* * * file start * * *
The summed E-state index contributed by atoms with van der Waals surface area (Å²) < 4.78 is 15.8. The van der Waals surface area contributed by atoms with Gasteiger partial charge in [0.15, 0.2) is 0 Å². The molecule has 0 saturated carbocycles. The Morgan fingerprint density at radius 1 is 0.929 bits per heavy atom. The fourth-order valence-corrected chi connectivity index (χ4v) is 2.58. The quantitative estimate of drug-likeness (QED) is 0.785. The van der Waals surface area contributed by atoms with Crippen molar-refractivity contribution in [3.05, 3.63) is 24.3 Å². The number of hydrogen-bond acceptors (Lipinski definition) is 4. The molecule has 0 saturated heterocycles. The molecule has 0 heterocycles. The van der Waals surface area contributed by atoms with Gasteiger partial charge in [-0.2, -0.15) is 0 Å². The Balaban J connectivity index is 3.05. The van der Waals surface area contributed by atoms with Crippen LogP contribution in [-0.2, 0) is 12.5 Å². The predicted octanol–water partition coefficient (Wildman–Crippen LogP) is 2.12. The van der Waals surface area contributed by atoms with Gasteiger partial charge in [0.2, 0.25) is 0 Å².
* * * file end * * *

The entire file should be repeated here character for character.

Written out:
The summed E-state index contributed by atoms with van der Waals surface area (Å²) < 4.78 is 15.8. The van der Waals surface area contributed by atoms with Gasteiger partial charge in [0.15, 0.2) is 0 Å². The molecule has 0 saturated carbocycles. The Morgan fingerprint density at radius 1 is 0.929 bits per heavy atom. The fourth-order valence-corrected chi connectivity index (χ4v) is 2.58. The quantitative estimate of drug-likeness (QED) is 0.785. The van der Waals surface area contributed by atoms with Crippen molar-refractivity contribution in [3.05, 3.63) is 24.3 Å². The number of hydrogen-bond acceptors (Lipinski definition) is 4. The molecule has 0 saturated heterocycles. The molecule has 0 heterocycles. The van der Waals surface area contributed by atoms with Gasteiger partial charge in [-0.2, -0.15) is 0 Å². The Balaban J connectivity index is 3.05. The van der Waals surface area contributed by atoms with Crippen LogP contribution in [-0.2, 0) is 12.5 Å². The predicted octanol–water partition coefficient (Wildman–Crippen LogP) is 2.12. The van der Waals surface area contributed by atoms with Gasteiger partial charge in [0.2, 0.25) is 0 Å².